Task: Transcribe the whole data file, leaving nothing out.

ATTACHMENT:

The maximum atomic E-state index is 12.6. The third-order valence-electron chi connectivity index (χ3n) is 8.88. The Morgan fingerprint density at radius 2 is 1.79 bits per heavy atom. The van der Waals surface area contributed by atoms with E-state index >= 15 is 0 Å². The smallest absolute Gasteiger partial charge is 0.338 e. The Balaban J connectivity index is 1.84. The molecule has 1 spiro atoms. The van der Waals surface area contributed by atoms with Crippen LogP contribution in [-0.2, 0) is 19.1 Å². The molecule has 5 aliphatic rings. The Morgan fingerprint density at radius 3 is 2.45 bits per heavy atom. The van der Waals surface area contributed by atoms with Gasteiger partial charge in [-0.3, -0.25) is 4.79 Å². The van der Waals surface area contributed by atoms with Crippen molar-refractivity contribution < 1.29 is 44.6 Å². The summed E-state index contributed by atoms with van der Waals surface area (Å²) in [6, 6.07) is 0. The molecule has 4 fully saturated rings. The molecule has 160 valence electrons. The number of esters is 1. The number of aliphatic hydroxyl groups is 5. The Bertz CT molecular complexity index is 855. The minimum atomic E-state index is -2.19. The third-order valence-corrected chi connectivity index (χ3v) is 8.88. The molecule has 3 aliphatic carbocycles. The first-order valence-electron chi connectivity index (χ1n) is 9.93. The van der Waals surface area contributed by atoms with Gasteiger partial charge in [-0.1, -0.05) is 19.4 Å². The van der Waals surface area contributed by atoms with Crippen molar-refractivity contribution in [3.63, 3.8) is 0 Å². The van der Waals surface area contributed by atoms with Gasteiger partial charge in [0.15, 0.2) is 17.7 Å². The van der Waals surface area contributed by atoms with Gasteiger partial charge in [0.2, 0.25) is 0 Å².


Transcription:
The maximum atomic E-state index is 12.6. The third-order valence-electron chi connectivity index (χ3n) is 8.88. The Morgan fingerprint density at radius 2 is 1.79 bits per heavy atom. The van der Waals surface area contributed by atoms with E-state index >= 15 is 0 Å². The smallest absolute Gasteiger partial charge is 0.338 e. The Balaban J connectivity index is 1.84. The molecule has 1 spiro atoms. The van der Waals surface area contributed by atoms with Crippen LogP contribution in [-0.2, 0) is 19.1 Å². The molecule has 5 aliphatic rings. The Morgan fingerprint density at radius 3 is 2.45 bits per heavy atom. The van der Waals surface area contributed by atoms with Gasteiger partial charge in [-0.3, -0.25) is 4.79 Å². The van der Waals surface area contributed by atoms with Crippen molar-refractivity contribution < 1.29 is 44.6 Å². The summed E-state index contributed by atoms with van der Waals surface area (Å²) in [6, 6.07) is 0. The molecule has 4 fully saturated rings. The molecule has 160 valence electrons. The number of esters is 1. The number of aliphatic hydroxyl groups is 5. The Bertz CT molecular complexity index is 855. The minimum atomic E-state index is -2.19. The third-order valence-corrected chi connectivity index (χ3v) is 8.88. The molecule has 3 aliphatic carbocycles. The first-order valence-electron chi connectivity index (χ1n) is 9.93. The van der Waals surface area contributed by atoms with Gasteiger partial charge in [-0.1, -0.05) is 19.4 Å². The van der Waals surface area contributed by atoms with Crippen molar-refractivity contribution in [3.63, 3.8) is 0 Å². The van der Waals surface area contributed by atoms with Gasteiger partial charge in [0.15, 0.2) is 17.7 Å². The van der Waals surface area contributed by atoms with Gasteiger partial charge in [0.2, 0.25) is 0 Å².